WASHINGTON – Civil liberties activists, led by Rep. John Conyers (D-Mich.) and the American Civil Liberties Union (ACLU), denounced Attorney General John Ashcroft’s demand that Congress grant him wider police-state powers by passing the so-called “Patriot Act II.”

The condemnation comes on the heels of a report by Glenn Fine, Inspector General of the Justice Department, which revealed widespread abuses in the detention of 762 immigrants, mostly Arab and Asian, after the Sept. 11, 2001, terrorist attack. Conyers, ranking Democrat on the House Judiciary Committee, said the report shows that the Justice Department “deprived detainees of fundamental constitutional rights and has employed shocking and un-American tactics of torture and abuse.” Said Conyers, “This report confirms my worst fears about the unaccountable Ashcroft Justice Department, that its war on terrorism is just a war on the Constitution and basic human dignities.”

Conyers was responding to Ashcroft’s complaint in testimony to the House Judiciary Committee on June 5 that the USA Patriot Act contains “several weaknesses which terrorists could exploit.”

That legislation was rammed through Congress, mostly unread, a month after the Sept. 11, 2001, attack. Patriot Act II would widen the Attorney General’s powers to criminalize “material support” of groups designated as “terrorist” and empower the federal government to strip U.S. citizenship even from native-born citizens.

ACLU Washington Director Laura Murphy pointed out that Patriot Act II would dangerously expand the federal death penalty and “turn our justice system on its head” by requiring defendants “to prove their innocence before they even come to trial.” She also cited the Fine report, which charged that detainees were held an average of 80 days without criminal charges. The report said, “The FBI should have expended more effort attempting to distinguish between aliens who it actually suspected of having a connection to terrorism from those aliens … who had no connection to terrorism.” The report charged that the detainees suffered “a pattern of physical and verbal abuse” by officers at the MDC (federal Metropolitan Detention Center in Brooklyn) and suffered “unduly harsh” conditions such as having two lights on in their cells 24 hours a day. Eighty-four detainees were kept in “lock down” 23 hours each day. Escort procedures included a “four-man hold with handcuffs, leg-irons and heavy chains anytime the detainees were moved outside their cells.” One detainee complained that MDC officers “repeatedly slammed him against walls while twisting his arms behind his back.” The Inspector General interviewed three other detainees who also reported that they were slammed against walls and “verbally abused … with racial slurs and threats like, ‘You will feel pain’ and ‘Someone thinks you have something to do with the World Trade Center so don’t expect to be treated well.’”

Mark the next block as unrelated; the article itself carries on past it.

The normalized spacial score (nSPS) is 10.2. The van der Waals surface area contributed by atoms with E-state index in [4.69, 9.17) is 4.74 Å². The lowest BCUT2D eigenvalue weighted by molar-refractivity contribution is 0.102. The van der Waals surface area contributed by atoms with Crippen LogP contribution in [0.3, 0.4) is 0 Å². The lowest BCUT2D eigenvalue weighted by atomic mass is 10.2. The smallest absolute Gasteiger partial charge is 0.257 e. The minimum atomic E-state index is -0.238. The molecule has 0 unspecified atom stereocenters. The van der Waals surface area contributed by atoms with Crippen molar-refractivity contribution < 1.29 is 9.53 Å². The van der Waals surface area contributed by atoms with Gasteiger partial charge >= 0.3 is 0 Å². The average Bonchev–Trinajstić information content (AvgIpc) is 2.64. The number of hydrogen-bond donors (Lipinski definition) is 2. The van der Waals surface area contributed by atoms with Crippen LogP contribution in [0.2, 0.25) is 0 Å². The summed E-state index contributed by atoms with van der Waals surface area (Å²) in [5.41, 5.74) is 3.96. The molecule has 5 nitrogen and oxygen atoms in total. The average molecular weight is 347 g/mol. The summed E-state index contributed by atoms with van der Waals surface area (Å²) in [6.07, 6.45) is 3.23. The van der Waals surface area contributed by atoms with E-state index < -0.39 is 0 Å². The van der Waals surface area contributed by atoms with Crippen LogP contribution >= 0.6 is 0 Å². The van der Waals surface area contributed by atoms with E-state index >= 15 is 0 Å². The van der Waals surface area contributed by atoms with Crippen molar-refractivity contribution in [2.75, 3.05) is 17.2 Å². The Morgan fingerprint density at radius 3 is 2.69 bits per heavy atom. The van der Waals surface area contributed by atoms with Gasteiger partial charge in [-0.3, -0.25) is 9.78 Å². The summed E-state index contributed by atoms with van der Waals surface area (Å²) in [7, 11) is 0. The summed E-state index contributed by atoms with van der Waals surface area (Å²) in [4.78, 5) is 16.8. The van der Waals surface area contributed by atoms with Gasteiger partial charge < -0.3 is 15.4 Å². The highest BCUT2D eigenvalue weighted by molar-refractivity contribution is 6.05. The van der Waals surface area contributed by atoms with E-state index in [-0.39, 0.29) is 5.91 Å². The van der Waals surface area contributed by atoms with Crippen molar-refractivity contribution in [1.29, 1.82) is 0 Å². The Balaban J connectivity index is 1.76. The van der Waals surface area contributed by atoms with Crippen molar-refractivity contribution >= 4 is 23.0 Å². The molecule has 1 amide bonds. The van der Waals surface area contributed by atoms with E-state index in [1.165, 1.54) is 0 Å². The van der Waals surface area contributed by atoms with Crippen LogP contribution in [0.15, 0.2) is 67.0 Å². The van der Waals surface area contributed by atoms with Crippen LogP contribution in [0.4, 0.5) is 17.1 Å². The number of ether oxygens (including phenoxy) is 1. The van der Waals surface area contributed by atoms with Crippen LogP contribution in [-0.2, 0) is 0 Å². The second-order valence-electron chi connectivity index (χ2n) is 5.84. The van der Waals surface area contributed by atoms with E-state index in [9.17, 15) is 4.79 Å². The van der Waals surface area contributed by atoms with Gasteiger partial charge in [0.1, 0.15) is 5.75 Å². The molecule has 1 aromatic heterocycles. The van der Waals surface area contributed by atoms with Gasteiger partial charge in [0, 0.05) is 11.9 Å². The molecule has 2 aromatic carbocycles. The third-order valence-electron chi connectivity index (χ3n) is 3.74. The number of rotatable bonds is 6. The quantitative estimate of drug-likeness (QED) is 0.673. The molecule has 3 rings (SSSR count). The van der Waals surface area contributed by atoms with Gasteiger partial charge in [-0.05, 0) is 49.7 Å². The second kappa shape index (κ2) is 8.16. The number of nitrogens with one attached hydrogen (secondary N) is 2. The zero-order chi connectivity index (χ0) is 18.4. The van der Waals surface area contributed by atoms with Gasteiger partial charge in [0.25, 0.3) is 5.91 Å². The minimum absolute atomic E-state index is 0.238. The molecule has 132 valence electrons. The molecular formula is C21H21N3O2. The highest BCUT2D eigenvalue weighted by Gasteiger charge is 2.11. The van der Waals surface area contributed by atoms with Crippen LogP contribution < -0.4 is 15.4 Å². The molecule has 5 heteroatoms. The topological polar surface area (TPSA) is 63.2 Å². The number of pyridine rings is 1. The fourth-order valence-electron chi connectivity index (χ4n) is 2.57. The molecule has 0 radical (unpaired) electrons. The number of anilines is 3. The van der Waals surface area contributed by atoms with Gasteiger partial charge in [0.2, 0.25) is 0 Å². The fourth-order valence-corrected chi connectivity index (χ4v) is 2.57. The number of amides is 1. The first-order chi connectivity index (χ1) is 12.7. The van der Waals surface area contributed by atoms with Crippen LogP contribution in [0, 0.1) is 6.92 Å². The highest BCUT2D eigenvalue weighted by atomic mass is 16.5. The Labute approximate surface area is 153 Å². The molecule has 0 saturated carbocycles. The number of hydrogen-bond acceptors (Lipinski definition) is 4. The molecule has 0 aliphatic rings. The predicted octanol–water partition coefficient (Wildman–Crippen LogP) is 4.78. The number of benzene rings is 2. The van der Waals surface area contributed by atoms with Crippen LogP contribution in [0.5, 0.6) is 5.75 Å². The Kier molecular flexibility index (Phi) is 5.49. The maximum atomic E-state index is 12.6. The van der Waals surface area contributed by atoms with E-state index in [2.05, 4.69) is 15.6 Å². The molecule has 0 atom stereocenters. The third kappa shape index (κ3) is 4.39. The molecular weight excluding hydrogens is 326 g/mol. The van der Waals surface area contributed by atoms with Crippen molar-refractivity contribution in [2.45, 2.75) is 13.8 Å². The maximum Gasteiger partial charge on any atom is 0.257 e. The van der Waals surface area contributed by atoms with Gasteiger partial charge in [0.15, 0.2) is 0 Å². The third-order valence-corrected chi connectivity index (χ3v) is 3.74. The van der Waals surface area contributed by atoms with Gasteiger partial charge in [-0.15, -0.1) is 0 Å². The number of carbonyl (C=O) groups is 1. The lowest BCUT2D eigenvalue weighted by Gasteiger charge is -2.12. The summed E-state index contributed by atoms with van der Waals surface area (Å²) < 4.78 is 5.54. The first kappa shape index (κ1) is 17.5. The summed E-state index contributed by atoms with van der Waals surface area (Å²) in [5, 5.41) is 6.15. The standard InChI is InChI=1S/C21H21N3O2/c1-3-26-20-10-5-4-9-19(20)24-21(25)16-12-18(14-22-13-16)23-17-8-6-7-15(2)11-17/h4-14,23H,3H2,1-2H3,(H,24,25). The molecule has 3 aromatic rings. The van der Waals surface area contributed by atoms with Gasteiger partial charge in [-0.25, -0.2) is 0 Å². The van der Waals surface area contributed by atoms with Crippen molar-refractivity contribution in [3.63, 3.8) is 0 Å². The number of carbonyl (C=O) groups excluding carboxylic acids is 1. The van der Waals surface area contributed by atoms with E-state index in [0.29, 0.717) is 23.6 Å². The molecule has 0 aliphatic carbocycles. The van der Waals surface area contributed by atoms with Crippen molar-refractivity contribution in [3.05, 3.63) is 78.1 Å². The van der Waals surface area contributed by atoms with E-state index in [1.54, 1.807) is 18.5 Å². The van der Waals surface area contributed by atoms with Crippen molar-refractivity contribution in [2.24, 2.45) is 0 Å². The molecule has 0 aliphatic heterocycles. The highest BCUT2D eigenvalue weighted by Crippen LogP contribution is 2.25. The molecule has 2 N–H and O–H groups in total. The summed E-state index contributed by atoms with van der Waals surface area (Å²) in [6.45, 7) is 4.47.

Murphy made it clear that the struggle is not over on Capitol Hill. “We will continue to work with Members (of Congress) from both sides of the aisle and with groups across the political spectrum to ensure that Patriot Act II remains nothing more than a gleam in Mr. Ashcroft’s eyes,” she said.

Conyers has led the charge in Congress on “Texas-gate,” the revelation that the Department of Homeland Security helped in tracking down 53 Texas legislators who slipped across the Oklahoma border successfully thwarting a redistricting scheme by House Majority Leader Tom DeLay (R-Texas). It would have added as many as seven Republicans to the U.S. House.

Conyers and Rep. Sheila Jackson Lee (D-Texas) wrote a joint letter to the Committee on Government Reform demanding an investigation of this diversion of federal funds intended to track down “terrorists” for “partisan political purposes.”

The ACLU opened its first-ever nationwide membership conference here this week to mount a fightback against these attacks on democratic rights. ACLU Executive Director Anthony D. Romero said, “It couldn’t have come at a more critical time as the government has resorted to detentions, deportations, and other tactics reminiscent of the Palmer Raids period which led to the ACLU’s founding 83 years ago.”

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